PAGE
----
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Femi Falana Drags Kano Government To African Commission Over Death Sentence On Musician For Blasphemy

Written by anitaadims

Human rights lawyer and Senior Advocate of Nigeria, Femi Falana, has petitioned the African Commission on Human and Peoples’ Rights in Banjul, The Gambia, over the decision of an Upper Sharia Court in Kano State sentencing a musician, Yahaya Sharif-Aminu, to death for blaspheming Prophet Mohammed.  Falana is asking the commission to exercise its mandate and authority under the African Charter on Human and Peoples’ Rights and pursuant to the commission’s order 100(1) of the commission’s Rules of Procedure, 2020.

Sharif-Aminu, aged 22, was in August sentenced to death for committing blasphemy against Prophet Mohammed in a song he circulated via WhatsApp.

He was accused of committing the offence in March 2020 after, which protesters burnt down his family house.

Falana in the petition dated 8 September, 2020, described the judgment as gross violation of the convict’s rights to freedom of thought, conscience, religion and expression. He said, “I am writing to you on behalf of Yahaya Sharif-Aminu to ask the commission to consider this request for provisional measures.

“The request is submitted in conjunction with our communication on behalf of Sharif-Aminu convicted and sentenced to death for blasphemy in Kano State of Nigeria.

“Despite their obligations under the African Charter on Human and Peoples’ Rights and other international treaties to which Nigeria is a state party, the Nigerian authorities continue to violate the fair trial and other rights of the petitioner and put him at risk of imminent execution.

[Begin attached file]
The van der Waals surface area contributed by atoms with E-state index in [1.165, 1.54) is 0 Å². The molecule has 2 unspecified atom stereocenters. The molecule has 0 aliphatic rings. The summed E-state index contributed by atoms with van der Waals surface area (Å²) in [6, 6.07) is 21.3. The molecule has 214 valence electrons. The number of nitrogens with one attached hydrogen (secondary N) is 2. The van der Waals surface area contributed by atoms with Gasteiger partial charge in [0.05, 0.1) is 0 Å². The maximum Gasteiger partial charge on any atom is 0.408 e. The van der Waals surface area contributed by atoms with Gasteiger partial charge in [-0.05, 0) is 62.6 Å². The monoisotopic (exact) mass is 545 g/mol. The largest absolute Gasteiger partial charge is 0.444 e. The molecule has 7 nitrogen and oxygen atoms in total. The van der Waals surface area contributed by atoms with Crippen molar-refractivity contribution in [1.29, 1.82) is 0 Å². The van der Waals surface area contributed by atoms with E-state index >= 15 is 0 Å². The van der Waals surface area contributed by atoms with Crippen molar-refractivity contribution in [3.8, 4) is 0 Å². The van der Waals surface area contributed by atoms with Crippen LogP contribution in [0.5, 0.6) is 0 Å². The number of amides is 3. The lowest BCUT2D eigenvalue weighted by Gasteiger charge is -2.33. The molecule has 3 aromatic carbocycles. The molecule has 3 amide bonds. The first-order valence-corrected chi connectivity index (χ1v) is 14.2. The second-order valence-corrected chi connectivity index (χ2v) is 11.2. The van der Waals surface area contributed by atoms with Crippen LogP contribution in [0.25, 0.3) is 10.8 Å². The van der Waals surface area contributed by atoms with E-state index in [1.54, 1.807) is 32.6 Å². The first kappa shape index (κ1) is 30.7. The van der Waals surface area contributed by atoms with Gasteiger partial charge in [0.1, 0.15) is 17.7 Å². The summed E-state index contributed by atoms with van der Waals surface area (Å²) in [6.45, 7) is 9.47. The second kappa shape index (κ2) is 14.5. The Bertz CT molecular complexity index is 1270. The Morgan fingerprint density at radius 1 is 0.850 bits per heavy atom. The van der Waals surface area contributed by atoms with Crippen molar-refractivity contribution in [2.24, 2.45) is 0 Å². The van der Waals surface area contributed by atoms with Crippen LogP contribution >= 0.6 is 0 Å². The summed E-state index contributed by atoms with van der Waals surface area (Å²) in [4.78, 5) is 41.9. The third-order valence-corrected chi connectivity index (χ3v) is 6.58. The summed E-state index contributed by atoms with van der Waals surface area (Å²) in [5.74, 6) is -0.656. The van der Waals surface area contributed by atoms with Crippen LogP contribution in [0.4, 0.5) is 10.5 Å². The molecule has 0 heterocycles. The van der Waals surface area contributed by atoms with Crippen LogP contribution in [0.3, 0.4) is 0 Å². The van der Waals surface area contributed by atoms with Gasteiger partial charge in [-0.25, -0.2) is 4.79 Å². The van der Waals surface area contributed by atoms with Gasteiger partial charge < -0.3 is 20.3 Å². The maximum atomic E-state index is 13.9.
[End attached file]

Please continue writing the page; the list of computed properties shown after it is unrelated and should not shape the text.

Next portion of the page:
“In particular, there are serious, persistent and irreparable violations of the petitioner’s rights to life and to fair trials, including to competent and effective legal representation.

“When the petitioner informed the court that he could not afford and secure the services of a lawyer to defend him, the court ordered the Legal Aid Council to assign him a lawyer so that the petitioner could enjoy access to legal representation. However, the order was disobeyed by the Legal Aid Council. The Legal Aid Council is the body established by law to provide legal support to indigent citizens especially in cases involving death penalty.

“The petitioner is at risk of imminent execution. Nigeria is a state party to the African Charter on Human and Peoples’ Rights but there is growing crackdown on human rights including the rights to freedom of expression, peaceful assembly, and attack on the rule of law and independence of the judiciary in Nigeria. As a result, human rights continue to be violated with impunity.

“The right to a fair trial including to legal representation is a fundamental safeguard to assure that individuals are not unjustly punished. It is indispensable for the protection of other human rights such as the right to freedom from torture and the right to life. However, when people are subjected to unfair trials, justice cannot be served.

“For the above reasons, the petitioner considers that the application of the death penalty in his case will be illegal and unjust. The petitioner considers supervening factors such as those highlighted above to be sufficient grounds for setting aside the death sentences imposed on him.”

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